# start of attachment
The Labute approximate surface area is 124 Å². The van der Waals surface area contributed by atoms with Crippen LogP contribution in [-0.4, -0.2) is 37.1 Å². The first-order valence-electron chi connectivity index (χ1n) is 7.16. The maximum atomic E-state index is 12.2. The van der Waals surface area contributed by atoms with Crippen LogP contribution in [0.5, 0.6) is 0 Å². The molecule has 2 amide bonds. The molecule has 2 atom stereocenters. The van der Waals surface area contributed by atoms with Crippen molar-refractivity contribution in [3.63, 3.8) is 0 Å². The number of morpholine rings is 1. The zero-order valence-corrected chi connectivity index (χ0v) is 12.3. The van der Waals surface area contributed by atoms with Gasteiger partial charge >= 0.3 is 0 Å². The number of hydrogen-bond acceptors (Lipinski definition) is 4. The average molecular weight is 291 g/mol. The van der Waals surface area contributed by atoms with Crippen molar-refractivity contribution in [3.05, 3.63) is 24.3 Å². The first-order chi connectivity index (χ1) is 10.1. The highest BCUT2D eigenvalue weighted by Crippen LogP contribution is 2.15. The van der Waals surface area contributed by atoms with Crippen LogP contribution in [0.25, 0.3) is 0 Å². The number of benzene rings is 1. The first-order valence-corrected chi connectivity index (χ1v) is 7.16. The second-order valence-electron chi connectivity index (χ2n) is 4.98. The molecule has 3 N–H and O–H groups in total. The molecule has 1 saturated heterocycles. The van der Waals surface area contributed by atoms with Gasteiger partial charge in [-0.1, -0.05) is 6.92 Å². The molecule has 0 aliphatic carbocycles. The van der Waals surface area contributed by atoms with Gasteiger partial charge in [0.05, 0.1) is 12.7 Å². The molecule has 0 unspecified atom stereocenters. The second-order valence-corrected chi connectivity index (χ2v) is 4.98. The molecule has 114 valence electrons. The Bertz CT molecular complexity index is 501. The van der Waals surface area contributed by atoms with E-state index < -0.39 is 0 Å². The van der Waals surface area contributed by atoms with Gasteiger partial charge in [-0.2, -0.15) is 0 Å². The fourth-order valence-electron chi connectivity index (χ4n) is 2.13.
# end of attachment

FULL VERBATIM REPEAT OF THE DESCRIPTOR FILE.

The Labute approximate surface area is 124 Å². The van der Waals surface area contributed by atoms with Crippen LogP contribution in [-0.4, -0.2) is 37.1 Å². The first-order valence-electron chi connectivity index (χ1n) is 7.16. The maximum atomic E-state index is 12.2. The van der Waals surface area contributed by atoms with Crippen LogP contribution in [0.5, 0.6) is 0 Å². The molecule has 2 amide bonds. The molecule has 2 atom stereocenters. The van der Waals surface area contributed by atoms with Crippen molar-refractivity contribution in [3.63, 3.8) is 0 Å². The number of morpholine rings is 1. The zero-order valence-corrected chi connectivity index (χ0v) is 12.3. The van der Waals surface area contributed by atoms with Gasteiger partial charge >= 0.3 is 0 Å². The number of hydrogen-bond acceptors (Lipinski definition) is 4. The average molecular weight is 291 g/mol. The van der Waals surface area contributed by atoms with Crippen molar-refractivity contribution in [3.05, 3.63) is 24.3 Å². The first-order chi connectivity index (χ1) is 10.1. The highest BCUT2D eigenvalue weighted by Crippen LogP contribution is 2.15. The van der Waals surface area contributed by atoms with Crippen LogP contribution in [0.25, 0.3) is 0 Å². The number of benzene rings is 1. The first-order valence-corrected chi connectivity index (χ1v) is 7.16. The second-order valence-electron chi connectivity index (χ2n) is 4.98. The molecule has 3 N–H and O–H groups in total. The molecule has 1 saturated heterocycles. The van der Waals surface area contributed by atoms with Gasteiger partial charge in [-0.1, -0.05) is 6.92 Å². The molecule has 0 aliphatic carbocycles. The van der Waals surface area contributed by atoms with Gasteiger partial charge in [0.05, 0.1) is 12.7 Å². The molecule has 0 unspecified atom stereocenters. The second-order valence-corrected chi connectivity index (χ2v) is 4.98. The molecule has 114 valence electrons. The Bertz CT molecular complexity index is 501. The van der Waals surface area contributed by atoms with E-state index < -0.39 is 0 Å². The van der Waals surface area contributed by atoms with Gasteiger partial charge in [-0.2, -0.15) is 0 Å². The fourth-order valence-electron chi connectivity index (χ4n) is 2.13.